Art Law by Ann Avery Andres, Esq.




Kathleen R. sued the City of Livermore in California claiming that the city library's policy of allowing unrestricted access to the internet by its patrons, including children, was harmful to her minor son and all minor children. Her son, Brandon, without anyone's assistance or knowledge, used the public library's computer to download pornographic material onto a disk. He did this 10 times and would print the material on a relative's computer. Kathleen asked the California State of Appeal Court to allow her lawsuit, which asked for injuunctive relief, to go forward after the lower State Court dismissed it. The First District Court of Appeal upheld the trial court's dismissal.

This case focuses on first amendment freedom of speech issues dealing with the internet. Congress addressed the issues in the passage of Title 47 United States Code section 230 which states: "No provider or user of an interactive computer service shall be treated as the publisher or speaker of any information provided by another information content provider"

This provision prohibits holding interactive computer services liable for their failure to edit, withhold or restrict access to offensive material disseminated through their medium. The stated propose of this law is "to preserve the vibrant and competitive free market that presently exists for the internet and other interactive computer services unfrettered by Federal or State regulation."

The City of Livermore's Public Library was given immunity because it is an "interactive computer service" and not an "information content provider". This means that the library merely provides a computer online access to its patrons and does not originate nor publish the content which is viewed. The Court further held that this immunity as an 'interactive computer service' applies to government entities as well as to individuals.

The ruling in Kathleen R. vs. City of Livermore agrees with other case law decided in other states which has provided the same immunity to organizations and individuals who allow unrestricted use of their computers to minors and the public. Since the federal law also provides that "no cause of action may be brought and no liability may be imposed under any state of local law that is inconsistent with this section (230)", it is to be expected that all of the states ruling on this issue will find the federal immunity preempting all state laws perhaps passed to avoid it.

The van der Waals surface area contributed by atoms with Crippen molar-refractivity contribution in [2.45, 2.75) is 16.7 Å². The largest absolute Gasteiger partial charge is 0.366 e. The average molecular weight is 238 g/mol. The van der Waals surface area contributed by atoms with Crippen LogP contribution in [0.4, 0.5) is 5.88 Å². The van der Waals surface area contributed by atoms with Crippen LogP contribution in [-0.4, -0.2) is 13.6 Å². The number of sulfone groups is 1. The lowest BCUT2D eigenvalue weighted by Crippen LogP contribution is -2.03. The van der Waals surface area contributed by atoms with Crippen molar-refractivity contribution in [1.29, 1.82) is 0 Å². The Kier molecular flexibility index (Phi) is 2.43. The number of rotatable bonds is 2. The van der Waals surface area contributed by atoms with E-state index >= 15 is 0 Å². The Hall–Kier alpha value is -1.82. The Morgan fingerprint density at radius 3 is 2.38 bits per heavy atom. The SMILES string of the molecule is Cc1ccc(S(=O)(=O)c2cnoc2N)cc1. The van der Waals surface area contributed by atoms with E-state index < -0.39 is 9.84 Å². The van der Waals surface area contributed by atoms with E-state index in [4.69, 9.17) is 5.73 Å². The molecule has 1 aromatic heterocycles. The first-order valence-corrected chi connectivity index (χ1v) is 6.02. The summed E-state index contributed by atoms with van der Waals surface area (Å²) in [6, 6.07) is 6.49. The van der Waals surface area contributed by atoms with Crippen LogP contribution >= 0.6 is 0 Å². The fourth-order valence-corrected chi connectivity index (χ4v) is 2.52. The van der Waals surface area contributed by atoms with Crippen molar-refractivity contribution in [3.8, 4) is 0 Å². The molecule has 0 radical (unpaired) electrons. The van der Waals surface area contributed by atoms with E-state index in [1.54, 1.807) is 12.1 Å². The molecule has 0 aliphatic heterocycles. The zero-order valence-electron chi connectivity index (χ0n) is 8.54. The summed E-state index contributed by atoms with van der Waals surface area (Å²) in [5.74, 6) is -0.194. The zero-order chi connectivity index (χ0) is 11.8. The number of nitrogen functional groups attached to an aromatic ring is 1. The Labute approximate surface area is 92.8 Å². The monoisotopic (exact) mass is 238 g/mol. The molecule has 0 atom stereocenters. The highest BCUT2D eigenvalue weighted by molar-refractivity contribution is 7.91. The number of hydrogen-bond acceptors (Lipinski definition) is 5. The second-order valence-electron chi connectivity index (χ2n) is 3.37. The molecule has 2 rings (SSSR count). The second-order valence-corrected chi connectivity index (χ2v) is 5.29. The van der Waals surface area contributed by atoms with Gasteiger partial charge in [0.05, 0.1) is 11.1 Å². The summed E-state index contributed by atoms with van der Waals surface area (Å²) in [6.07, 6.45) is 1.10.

Kathleen's attorneys argued that giving immunity to the library for allowing her son access to pornographic material was in conflict with the newly passed Children's Internet protection Act (Pub.L. No. 106-554, Title XVII section 1701 et seq. Dec. 21, 2000.) This law requires libraries which receive certain federal funding to install filtering technology to prevent minors from viewing obsecene or other harmful material on computers linked to the internet. However, in the City of Livermore's case, the new law was not applicable assumedly because they don't accept the type of federal funding which requires filtering.

What does this case and the federal law mean to the average person? First of all, it was designed to maintain the robust nature of internet communication and to keep government interference in the medium to a minimum---to protect free speech on the internet. As an individual, you have choices as to sites you visit. The "information content providers" will have all the liabilities for violating pornography laws that such providers have in the film and print media but not "interactive computer services" such as libraries, universities, coffee houses who merely provide access to online sites.

You have the responsibility of monitoring your children's access to pornography on the internet, not the computer provider. Check the library's policy concerning unlimited use. In the City of Livermore's case, they displayed their policy that they were not monitoring access and that they held the parents responsible for monitoring their child's access. Some libraries and other public places do filter access. Apparently, the requirement to filter does not affect the Los Angeles County Library but may affect the city libraries. San Franciso libraries will be required to filter because of the type of federal funds it receives. You need to inquire of your own library whether they filter their computers and then determine what use of the computers you allow your minor child.

© Ann Avery Andres, 2001

Ann Avery Andres practices law in Santa Ana, CA. She may be reached at 714.558.7775.

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Resource Library Editor's note: Laws regarding the content of this article may have changed since it was published in 2001. Please seek legal counsel for current information.

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